According to the U.S. Bureau of Labor Statistics, employment of health care occupations is projected to grow 18 percent from 2016 to 2026, much faster than the average for all occupations, adding about 2.4 million new jobs. Health care occupations are projected to add more jobs than any of the other occupational groups but the costs of getting trained for clinical care positions may be higher than some can afford. HSHS St. Elizabeth’s Hospital looked at this issue and developed a new program to create a bridge into the industry.
The hospital’s new Patient Care Tech (PCT) program began as an opportunity for current colleagues to train on-the-job to open additional job paths within the hospital and HSHS system. Its start-up success has led to opening up the application process to the public.
The PCT program is an 8-week paid training program that combines classroom education with hands-on clinical experience. The program consists of two classroom days every week for four weeks. Time is also spent working on a hospital unit for the first four weeks, followed by a four-week internship supported by preceptors.
Some patient care technician programs require students to pay for the program, which could be cost prohibitive to some who are working full-time already and may not have the means or time. St. Elizabeth’s program is somewhat unique because participants learn on the job and, upon successful completion of the program objectives, have a position at the hospital.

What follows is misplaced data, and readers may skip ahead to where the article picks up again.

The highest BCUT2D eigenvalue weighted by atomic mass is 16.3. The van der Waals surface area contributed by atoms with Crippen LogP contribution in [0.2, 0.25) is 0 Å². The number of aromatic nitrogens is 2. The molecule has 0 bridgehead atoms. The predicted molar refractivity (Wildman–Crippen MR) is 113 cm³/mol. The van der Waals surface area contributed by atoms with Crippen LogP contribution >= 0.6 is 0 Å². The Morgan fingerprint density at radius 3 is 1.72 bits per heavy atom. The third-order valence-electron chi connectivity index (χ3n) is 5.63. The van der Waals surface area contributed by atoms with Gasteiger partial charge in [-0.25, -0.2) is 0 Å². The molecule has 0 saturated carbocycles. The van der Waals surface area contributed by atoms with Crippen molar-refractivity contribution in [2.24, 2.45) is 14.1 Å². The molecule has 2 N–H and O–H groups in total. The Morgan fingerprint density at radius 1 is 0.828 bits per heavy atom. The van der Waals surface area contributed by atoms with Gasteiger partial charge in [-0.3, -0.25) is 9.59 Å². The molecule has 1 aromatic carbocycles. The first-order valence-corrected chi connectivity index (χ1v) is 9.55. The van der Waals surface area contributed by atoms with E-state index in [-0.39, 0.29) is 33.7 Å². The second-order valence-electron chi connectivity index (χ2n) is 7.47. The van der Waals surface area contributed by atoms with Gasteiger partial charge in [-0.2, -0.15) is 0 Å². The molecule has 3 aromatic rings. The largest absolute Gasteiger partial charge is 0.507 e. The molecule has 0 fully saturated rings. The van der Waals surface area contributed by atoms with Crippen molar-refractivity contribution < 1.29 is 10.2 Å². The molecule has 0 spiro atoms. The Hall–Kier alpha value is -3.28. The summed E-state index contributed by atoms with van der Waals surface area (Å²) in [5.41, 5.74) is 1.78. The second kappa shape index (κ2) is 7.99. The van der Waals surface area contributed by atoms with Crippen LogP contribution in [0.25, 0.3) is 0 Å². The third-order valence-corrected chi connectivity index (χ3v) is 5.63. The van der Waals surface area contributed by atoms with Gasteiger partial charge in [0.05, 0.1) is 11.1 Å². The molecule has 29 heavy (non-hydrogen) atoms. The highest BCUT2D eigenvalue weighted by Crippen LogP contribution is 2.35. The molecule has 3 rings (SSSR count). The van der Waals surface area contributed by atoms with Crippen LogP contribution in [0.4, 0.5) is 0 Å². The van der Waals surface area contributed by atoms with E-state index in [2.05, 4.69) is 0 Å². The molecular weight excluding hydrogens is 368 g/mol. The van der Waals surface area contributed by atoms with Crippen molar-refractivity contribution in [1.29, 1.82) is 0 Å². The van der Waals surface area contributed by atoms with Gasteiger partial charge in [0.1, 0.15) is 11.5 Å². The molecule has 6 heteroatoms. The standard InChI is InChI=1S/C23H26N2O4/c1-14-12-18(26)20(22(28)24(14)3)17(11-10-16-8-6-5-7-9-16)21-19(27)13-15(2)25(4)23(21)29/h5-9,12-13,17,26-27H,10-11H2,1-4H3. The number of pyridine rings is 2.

“The initial idea was to have a mechanism for our internal colleagues, who already had the heart and compassion for clinical care, with on-the-job training to provide the next steps towards a fulfilling career in hands-on patient care as a patient care tech,” said Regina Peterson, DNP, RN, Division Director Clinical Education and Professional Development, SID Float Pool and SID RN Residency.
The first cohort of the PCT program started in January and the students celebrated their transition ceremony, a form of a graduation for the participants, on March 19, 2019 to celebrate the completion of the program.
“If it wasn’t for the PCT program, I would not be here with you today,” said Cailey Smotts at the transition ceremony. A member of the first PCT cohort, Smotts worked in many health-related fields including in a pharmacy, a physical therapy clinic, as medic in the army and currently as an EMT but her previous experiences, though valuable, didn’t translate a into the necessary certification to get hired as a clinical nurse assistant or other patient care positions.